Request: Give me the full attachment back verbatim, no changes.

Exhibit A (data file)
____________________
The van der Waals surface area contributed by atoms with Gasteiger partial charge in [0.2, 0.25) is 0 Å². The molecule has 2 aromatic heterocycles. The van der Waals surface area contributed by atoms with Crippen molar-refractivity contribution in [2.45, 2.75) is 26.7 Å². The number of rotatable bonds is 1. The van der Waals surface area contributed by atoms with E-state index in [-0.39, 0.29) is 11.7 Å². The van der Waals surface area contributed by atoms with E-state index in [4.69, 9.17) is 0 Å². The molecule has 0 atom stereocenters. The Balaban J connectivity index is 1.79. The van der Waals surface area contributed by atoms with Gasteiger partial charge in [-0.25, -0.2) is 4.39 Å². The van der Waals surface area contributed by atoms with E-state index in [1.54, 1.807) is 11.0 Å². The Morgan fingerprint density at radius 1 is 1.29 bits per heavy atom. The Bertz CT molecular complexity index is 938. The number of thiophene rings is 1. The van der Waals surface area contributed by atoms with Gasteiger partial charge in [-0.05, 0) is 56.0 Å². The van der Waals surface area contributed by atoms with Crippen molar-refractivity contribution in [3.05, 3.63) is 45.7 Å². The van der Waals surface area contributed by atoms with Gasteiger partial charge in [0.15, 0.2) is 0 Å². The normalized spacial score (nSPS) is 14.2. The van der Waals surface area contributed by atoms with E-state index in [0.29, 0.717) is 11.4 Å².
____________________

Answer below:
The van der Waals surface area contributed by atoms with Gasteiger partial charge in [0.2, 0.25) is 0 Å². The molecule has 2 aromatic heterocycles. The van der Waals surface area contributed by atoms with Crippen molar-refractivity contribution in [2.45, 2.75) is 26.7 Å². The number of rotatable bonds is 1. The van der Waals surface area contributed by atoms with E-state index in [-0.39, 0.29) is 11.7 Å². The van der Waals surface area contributed by atoms with E-state index in [4.69, 9.17) is 0 Å². The molecule has 0 atom stereocenters. The Balaban J connectivity index is 1.79. The van der Waals surface area contributed by atoms with Gasteiger partial charge in [-0.25, -0.2) is 4.39 Å². The van der Waals surface area contributed by atoms with E-state index in [1.54, 1.807) is 11.0 Å². The Morgan fingerprint density at radius 1 is 1.29 bits per heavy atom. The Bertz CT molecular complexity index is 938. The number of thiophene rings is 1. The van der Waals surface area contributed by atoms with Gasteiger partial charge in [-0.05, 0) is 56.0 Å². The van der Waals surface area contributed by atoms with Crippen molar-refractivity contribution in [3.05, 3.63) is 45.7 Å². The van der Waals surface area contributed by atoms with Gasteiger partial charge in [0.15, 0.2) is 0 Å². The normalized spacial score (nSPS) is 14.2. The van der Waals surface area contributed by atoms with E-state index in [0.29, 0.717) is 11.4 Å².